It’s definitely not something we always get right! According to a recent study, recruiters would reject 39% of their previous hires!
This is a pretty weighty statistic… Nearly half of the people that you bring into your building wouldn’t make the grade if they applied again.
How do you try and reduce this number?
Well, there are a number of interview red flags that you can look out for that should help you spot bad hires. It’s not a foolproof system, but it can safeguard against major hiring blunders…
1. Bragging about other offers
Ever had a candidate who boasted about other offers he was considering in the first interview? Arrogance isn’t an attractive quality is it…
If they do join, you and your hiring manager are left worrying about retention – these are exactly the kind of candidates that tend to be on the lookout for greener pastures!
Mentioning other offers isn’t always a red flag. At later stages of your process it’s perfectly okay for candidates to be transparent and let you know that they’re talking to other companies.
What does this process look like? Something like this:
“I am very interested in your opportunity. Please let me know the timing and details for the next step, I also have another offer I am evaluating.”
2. Lack of passion for the role
You have a responsibility to hire people that are excited about what you do…
Studies show that employee motivation has a direct impact on productivity and growth, but quite apart from that
If you’re recruiting for a B2C role, you should expect the candidate to have at least tried your product (whether it’s an app or a fruit drink!).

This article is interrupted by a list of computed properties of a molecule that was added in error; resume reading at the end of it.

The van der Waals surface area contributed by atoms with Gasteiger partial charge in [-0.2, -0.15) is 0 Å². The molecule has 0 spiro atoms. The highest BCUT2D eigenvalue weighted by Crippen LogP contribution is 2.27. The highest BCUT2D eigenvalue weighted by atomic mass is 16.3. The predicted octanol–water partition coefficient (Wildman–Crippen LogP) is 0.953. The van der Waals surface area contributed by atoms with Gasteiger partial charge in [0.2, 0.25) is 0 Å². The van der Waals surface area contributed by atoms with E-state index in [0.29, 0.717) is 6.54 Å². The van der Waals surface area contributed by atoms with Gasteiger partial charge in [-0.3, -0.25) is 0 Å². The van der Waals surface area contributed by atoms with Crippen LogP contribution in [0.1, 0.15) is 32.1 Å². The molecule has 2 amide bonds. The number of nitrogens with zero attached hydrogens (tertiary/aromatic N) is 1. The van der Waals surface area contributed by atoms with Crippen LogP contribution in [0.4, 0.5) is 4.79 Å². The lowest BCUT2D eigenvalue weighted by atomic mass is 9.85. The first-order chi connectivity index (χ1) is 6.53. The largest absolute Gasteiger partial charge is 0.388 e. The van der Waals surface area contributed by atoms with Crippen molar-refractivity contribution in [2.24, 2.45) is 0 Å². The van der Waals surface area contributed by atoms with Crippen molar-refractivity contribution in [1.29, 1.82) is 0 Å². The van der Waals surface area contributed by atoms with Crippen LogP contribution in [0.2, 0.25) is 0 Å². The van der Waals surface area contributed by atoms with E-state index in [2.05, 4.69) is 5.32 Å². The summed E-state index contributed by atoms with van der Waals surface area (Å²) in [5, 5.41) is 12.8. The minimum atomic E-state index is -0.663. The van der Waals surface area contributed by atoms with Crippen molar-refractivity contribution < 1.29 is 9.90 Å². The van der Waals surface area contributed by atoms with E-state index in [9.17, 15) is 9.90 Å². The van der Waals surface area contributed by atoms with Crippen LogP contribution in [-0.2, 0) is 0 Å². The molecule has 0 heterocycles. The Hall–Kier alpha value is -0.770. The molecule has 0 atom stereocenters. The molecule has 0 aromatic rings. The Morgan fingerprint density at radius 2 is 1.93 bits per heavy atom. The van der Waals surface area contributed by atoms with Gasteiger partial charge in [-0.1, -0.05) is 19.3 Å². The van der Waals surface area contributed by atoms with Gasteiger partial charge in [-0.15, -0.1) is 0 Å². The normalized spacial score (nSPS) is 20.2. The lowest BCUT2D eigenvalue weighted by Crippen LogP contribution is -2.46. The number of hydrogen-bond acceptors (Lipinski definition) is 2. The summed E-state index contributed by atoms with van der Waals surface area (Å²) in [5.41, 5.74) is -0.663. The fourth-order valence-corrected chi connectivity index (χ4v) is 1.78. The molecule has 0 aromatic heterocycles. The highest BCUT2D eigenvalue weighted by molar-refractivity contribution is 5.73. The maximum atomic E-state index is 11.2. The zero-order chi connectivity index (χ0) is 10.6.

Ideally, they should love it! Why else would they spend 50+ hours a week working on it?
At the absolute least, candidates should have read a few company blog posts and spent time researching the role in detail.
It should be immediately apparent how passionate candidates are about the role and how much they want to work at your company.
You can test how much research people have done pretty simply – a couple of questions about the company, recent projects or plans for the future should do the trick.
3. Playing the victim
Ever interviewed a candidate with a victim mentality?
Not sure? You probably have without even knowing it…
For these candidates, everything is someone else’s fault. Their previous boss hated them. Their old company was out to get them. They were ignored for promotions. The list goes on…
Want another way to spot this trait?
Look out for candidates that are leaving there previous company because there’s “nothing left to learn”. While there are occasions when this can be a legitimate complaint, it’s usually a red flag.
There is pretty much always something to learn. Whatever your company size, (and no matter how mundane the work), there are opportunities to learn and improve.
If you find yourself faced with a candidate that does nothing but complain, ask yourself how happy they’d be at your company and how much they’d have to ‘learn’.
4. Lack of ownership
This one is pretty closely related to playing the victim.
Look out for candidates who blame all failures on colleagues or managers.
Ideally what you should look for is ‘extreme ownership’, a concept Ex Navy-Seal Jocko Willink explores in his recent book “Extreme Ownership: How US Navy Seals Lead and Win“, (don’t let the title deceive you, there are many excellent leadership and management lessons to be learned here).
The best candidates don’t just take ownership of their own errors in judgement. They’ll leave their ego at the door, and tell you the part they played in team mistakes and how they could have performed better.
The problem is when people don’t learn from their mistakes.
When candidates show extreme ownership you can be confident that they’re the kind of person that learns from mistakes. When they blame others constantly, they should be avoided.